He shall feed his flock like a shepherd; He shall gather the lambs with His arm, and carry them in His bosom, and shall gently lead those that are with young. I t is not easy for those, whose habits of life are insensibly formed by the customs of modern times, to conceive any adequate idea of the pastoral life, as obtained in the eastern countries, before that simplicity of manners, which characterized the early ages, was corrupted, by the artificial and false refinements of luxury. Wealth, in those …
John Newton—Messiah Vol. 1
The Holy Spirit and the Incarnation of the Word. ...
The Holy Spirit and the Incarnation of the Word. We have seen how Justin declared that it was not permissible to regard "the Spirit" and "the Power" that came upon the Virgin as any other than the Word of God Himself. And we also noted in passing that Theophilus of Antioch spoke of the Word as being "Spirit of God" and "Power of the Highest," the second of which designations comes from Luke i. 35. We have now to ask whether the language of Irenæus corresponds with this interpretation and makes …
Irenæus—The Demonstration of the Apostolic Preaching
That the Ruler Relax not his Care for the Things that are Within in his Occupation among the Things that are Without, nor Neglect to Provide
The ruler should not relax his care for the things that are within in his occupation among the things that are without, nor neglect to provide for the things that are without in his solicitude for the things that are within; lest either, given up to the things that are without, he fall away from his inmost concerns, or, occupied only with the things that are within bestow not on his neighbours outside himself what he owes them. For it is often the case that some, as if forgetting that they have …
Leo the Great—Writings of Leo the Great
What Messiah did the Jews Expect?
1. The most important point here is to keep in mind the organic unity of the Old Testament. Its predictions are not isolated, but features of one grand prophetic picture; its ritual and institutions parts of one great system; its history, not loosely connected events, but an organic development tending towards a definite end. Viewed in its innermost substance, the history of the Old Testament is not different from its typical institutions, nor yet these two from its predictions. The idea, underlying …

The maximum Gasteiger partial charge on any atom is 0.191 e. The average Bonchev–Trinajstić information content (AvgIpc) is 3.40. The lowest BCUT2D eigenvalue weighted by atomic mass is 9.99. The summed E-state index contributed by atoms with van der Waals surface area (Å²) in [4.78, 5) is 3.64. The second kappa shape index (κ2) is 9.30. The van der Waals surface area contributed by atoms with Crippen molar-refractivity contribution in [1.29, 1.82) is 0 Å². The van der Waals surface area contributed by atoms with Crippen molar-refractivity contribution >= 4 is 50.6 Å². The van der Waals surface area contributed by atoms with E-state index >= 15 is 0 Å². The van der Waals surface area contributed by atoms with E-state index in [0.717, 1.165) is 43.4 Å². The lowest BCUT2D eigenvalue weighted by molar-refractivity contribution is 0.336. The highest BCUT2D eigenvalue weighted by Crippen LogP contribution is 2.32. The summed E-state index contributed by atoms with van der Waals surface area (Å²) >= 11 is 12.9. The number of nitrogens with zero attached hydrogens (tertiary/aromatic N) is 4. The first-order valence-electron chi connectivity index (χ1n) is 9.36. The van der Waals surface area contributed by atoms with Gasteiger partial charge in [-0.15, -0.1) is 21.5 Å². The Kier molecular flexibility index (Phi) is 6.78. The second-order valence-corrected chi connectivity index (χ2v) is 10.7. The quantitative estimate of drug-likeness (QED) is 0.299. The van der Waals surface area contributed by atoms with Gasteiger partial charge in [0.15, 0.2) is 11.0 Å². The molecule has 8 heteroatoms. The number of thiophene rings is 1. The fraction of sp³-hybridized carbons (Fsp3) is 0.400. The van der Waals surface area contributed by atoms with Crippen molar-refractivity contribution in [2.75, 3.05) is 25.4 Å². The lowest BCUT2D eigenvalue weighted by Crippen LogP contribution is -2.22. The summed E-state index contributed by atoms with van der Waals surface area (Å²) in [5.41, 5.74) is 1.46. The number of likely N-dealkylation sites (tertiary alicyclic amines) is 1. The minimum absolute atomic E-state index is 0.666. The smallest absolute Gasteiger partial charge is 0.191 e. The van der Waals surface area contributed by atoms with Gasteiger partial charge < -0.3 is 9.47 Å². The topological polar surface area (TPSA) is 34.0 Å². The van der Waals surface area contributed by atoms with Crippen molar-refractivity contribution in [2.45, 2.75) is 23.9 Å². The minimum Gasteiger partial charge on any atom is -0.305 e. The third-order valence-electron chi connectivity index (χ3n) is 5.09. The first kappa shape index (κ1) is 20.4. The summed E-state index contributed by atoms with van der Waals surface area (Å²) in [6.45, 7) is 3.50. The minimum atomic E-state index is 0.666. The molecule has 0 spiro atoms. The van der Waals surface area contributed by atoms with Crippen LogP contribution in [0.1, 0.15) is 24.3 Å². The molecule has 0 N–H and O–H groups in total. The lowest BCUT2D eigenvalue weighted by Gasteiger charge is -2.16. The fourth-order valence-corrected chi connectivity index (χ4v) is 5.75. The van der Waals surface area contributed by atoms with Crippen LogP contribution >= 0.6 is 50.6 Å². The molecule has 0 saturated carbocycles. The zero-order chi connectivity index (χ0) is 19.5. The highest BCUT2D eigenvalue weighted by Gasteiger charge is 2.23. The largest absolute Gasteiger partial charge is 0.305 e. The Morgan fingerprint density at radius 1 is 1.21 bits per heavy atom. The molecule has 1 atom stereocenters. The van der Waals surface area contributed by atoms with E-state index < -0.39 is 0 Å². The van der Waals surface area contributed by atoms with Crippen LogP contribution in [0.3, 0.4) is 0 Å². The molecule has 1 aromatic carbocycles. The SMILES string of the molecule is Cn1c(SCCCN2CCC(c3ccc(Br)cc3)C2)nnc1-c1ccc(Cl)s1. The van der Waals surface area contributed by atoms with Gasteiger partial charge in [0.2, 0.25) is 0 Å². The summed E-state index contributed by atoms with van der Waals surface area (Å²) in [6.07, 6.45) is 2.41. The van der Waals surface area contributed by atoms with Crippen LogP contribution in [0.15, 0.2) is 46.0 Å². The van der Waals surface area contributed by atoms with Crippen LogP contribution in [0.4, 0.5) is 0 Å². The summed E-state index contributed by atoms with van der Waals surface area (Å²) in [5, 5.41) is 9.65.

Alfred Edersheim—The Life and Times of Jesus the Messiah
The Upbringing of Jewish Children
The tenderness of the bond which united Jewish parents to their children appears even in the multiplicity and pictorialness of the expressions by which the various stages of child-life are designated in the Hebrew. Besides such general words as "ben" and "bath"--"son" and "daughter"--we find no fewer than nine different terms, each depicting a fresh stage of life. The first of these simply designates the babe as the newly--"born"--the "jeled," or, in the feminine, "jaldah"--as in Exodus 2:3, 6, 8. …
Alfred Edersheim—Sketches of Jewish Social Life
The book familiarly known as the Lamentations consists of four elegies (i., ii., iii., iv.) and a prayer (v.). The general theme of the elegies is the sorrow and desolation created by the destruction of Jerusalem in 586 B.C.: the last poem (v.) is a prayer for deliverance from the long continued distress. The elegies are all alphabetic, and like most alphabetic poems (cf. Ps. cxix.) are marked by little continuity of thought. The first poem is a lament over Jerusalem, bereft, by the siege, …
John Edgar McFadyen—Introduction to the Old Testament